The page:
Study finds possible link between Zika and neurological disorder
AUSTIN, Texas —
There are 18 confirmed Zika cases in Texas, according to the Texas Department of State Health Services. Some of the state testing is currently happening at a lab in Austin.
Now, a new study suggests there's a possible association between Zika virus and Guillain-Barre Syndrome. The study was based off of an October 2013 - Apil 2014 Zika outbreak in French Polynesia. During the same timeframe the country experienced an increase in GBS cases. Researchers found some patients who became ill with Zika developed GBS symptoms about six days later.
Guillain-Barre Syndrome is a neurological disorder that one Williamson County woman knows too well.
"[I] got out of the shower in the morning and just totally collapsed to the floor," recalls Barbra Sonnen-Hernandez. What she thought was a stroke was actually a rare and extreme case of GBS. The disorder put her in a coma for 4 months and ICU for six months. She was hospitalized for a year in 2008.
"Not able to move... paralyzed from head to toe. I couldn't see. I couldn't speak. I couldn't hear," Sonnen-Hernandez says.
A new study published February 29 suggests Zika could be associated with GBS. The study estimates 1 in every 4,000 people with Zika will come down with GBS.
"It's not necessarily the Zika virus specifically causing Guillain-Barre, but your body's response to the Zika virus then causing the Guillain-Barre-type symptoms," explains Ross Tobleman, emergency medical director at Baylor Scott & White Medical Center in Round Rock. Tobleman says GBS is more common after viral illnesses.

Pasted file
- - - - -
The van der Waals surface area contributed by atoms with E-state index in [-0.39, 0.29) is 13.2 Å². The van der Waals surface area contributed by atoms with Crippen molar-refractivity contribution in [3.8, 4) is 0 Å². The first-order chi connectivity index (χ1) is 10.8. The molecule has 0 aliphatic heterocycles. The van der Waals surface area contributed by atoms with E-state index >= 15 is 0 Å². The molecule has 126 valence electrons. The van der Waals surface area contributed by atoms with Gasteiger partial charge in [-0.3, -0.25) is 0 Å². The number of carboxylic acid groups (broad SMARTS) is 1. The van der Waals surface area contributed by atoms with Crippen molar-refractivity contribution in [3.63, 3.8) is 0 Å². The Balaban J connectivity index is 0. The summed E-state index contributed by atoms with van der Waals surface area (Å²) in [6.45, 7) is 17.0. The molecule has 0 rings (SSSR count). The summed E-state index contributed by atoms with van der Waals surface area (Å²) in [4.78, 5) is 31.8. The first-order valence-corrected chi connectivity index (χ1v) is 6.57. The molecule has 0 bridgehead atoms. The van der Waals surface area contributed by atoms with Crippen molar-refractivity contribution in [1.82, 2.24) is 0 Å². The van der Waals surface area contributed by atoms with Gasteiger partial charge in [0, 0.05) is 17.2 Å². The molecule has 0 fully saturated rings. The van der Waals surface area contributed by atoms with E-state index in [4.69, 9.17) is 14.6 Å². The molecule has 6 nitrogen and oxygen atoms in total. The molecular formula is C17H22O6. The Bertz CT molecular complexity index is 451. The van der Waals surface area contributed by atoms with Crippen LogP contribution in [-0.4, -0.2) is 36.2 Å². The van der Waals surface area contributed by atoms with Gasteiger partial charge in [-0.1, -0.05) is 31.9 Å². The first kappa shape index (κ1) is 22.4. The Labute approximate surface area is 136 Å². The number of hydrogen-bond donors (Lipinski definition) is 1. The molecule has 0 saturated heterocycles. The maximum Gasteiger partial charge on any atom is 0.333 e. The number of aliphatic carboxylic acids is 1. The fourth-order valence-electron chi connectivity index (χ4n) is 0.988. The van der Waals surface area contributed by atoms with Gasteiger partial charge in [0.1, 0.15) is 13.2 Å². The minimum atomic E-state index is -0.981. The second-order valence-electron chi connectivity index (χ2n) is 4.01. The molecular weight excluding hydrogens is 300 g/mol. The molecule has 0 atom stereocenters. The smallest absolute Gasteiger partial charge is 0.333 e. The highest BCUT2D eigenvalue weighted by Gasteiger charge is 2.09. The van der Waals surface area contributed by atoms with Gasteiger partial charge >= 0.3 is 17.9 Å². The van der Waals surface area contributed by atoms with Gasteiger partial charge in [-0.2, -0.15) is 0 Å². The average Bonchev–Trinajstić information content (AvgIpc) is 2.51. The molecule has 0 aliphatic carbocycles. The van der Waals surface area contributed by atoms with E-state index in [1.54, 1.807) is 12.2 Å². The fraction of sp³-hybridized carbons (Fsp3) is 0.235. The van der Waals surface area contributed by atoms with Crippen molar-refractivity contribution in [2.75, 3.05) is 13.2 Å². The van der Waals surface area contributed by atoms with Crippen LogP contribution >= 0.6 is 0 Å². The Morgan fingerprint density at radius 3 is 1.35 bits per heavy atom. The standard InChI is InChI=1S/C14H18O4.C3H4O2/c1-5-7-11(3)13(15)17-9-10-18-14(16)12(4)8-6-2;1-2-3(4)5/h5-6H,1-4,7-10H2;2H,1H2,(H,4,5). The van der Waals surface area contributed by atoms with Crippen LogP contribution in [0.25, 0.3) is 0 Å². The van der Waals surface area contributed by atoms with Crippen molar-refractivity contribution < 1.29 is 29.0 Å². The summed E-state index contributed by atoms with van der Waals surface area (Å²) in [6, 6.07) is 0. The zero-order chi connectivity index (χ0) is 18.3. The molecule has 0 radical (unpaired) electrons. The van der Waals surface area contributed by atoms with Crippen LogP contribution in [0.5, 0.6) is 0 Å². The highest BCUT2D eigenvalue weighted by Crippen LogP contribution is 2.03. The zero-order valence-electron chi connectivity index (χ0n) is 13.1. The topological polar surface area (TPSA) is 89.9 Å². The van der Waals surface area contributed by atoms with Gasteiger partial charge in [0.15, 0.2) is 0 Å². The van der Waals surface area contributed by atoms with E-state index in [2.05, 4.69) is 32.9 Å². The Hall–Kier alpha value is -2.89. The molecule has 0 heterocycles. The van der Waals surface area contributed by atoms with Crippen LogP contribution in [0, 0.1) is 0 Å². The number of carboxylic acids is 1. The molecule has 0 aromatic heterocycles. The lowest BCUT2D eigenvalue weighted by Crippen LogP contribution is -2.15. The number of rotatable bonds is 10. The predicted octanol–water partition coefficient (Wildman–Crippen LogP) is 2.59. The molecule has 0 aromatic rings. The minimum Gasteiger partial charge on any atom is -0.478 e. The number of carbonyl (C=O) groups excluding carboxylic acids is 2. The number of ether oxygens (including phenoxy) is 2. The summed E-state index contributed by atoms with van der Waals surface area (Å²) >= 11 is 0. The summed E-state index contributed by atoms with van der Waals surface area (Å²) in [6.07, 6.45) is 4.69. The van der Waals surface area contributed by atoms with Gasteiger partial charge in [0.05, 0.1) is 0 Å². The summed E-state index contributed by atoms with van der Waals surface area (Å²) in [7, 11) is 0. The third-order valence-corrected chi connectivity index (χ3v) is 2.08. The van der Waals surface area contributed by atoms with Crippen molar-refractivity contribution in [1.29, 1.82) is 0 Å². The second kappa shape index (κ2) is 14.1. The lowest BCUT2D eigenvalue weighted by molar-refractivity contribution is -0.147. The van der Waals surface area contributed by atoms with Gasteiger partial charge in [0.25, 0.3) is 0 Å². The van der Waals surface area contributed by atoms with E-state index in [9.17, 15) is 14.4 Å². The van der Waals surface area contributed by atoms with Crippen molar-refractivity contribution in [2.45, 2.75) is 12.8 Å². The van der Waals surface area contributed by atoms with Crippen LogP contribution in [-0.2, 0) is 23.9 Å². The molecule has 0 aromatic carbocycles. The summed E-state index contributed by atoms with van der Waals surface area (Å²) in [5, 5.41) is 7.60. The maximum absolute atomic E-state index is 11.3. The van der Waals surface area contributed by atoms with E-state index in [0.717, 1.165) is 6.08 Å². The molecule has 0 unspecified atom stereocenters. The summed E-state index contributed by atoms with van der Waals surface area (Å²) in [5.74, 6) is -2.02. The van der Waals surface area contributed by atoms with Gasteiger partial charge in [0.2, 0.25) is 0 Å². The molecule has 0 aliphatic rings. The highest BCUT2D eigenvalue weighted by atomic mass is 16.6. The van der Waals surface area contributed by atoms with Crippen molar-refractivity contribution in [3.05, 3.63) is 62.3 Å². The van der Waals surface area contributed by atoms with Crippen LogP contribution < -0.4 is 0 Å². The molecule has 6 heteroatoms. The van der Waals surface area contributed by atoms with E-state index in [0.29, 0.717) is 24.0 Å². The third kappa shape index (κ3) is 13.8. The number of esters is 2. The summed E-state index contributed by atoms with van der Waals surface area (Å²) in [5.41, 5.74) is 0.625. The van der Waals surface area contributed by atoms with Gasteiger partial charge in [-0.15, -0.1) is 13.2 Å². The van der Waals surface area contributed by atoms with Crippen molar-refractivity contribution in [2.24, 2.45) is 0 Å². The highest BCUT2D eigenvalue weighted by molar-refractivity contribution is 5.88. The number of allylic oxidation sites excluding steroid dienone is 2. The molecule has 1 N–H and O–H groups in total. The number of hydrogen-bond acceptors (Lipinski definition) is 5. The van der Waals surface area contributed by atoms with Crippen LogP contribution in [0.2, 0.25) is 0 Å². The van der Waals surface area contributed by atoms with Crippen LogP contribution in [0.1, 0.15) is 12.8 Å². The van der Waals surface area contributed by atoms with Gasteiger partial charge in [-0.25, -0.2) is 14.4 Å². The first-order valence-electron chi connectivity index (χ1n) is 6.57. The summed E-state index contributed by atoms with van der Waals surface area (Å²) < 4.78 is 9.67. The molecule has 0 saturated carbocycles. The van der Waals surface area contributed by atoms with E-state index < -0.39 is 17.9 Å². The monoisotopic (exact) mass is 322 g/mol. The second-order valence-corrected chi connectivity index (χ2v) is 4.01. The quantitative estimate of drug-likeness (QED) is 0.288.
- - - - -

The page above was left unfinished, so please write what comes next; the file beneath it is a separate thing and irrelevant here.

"The body starts to attack itself for whatever reason," says Tobleman. What doctors aren't sure of is where the virus comes from. "We don't know what causes it," he says.
Years of research leads Sonnen-Hernandez to believe a dormant case of malaria in her father's blood stream was passed down to her and made her more susceptible to GBS.
"I don't know. It's a possibility. I'm still trying to work with the CDC right now to see," Sonnen-Hernandez says. She's worried if Zika becomes endemic to the United States she could get it again.
"That is the fear that I have for previous GBS patients. Where do we stand with that?" she asks.
While there is no evidence of local Zika transmission by Texas mosquitoes, state health officials are implementing Zika prevention plans in anticipation of increased mosquito activity this spring and summer.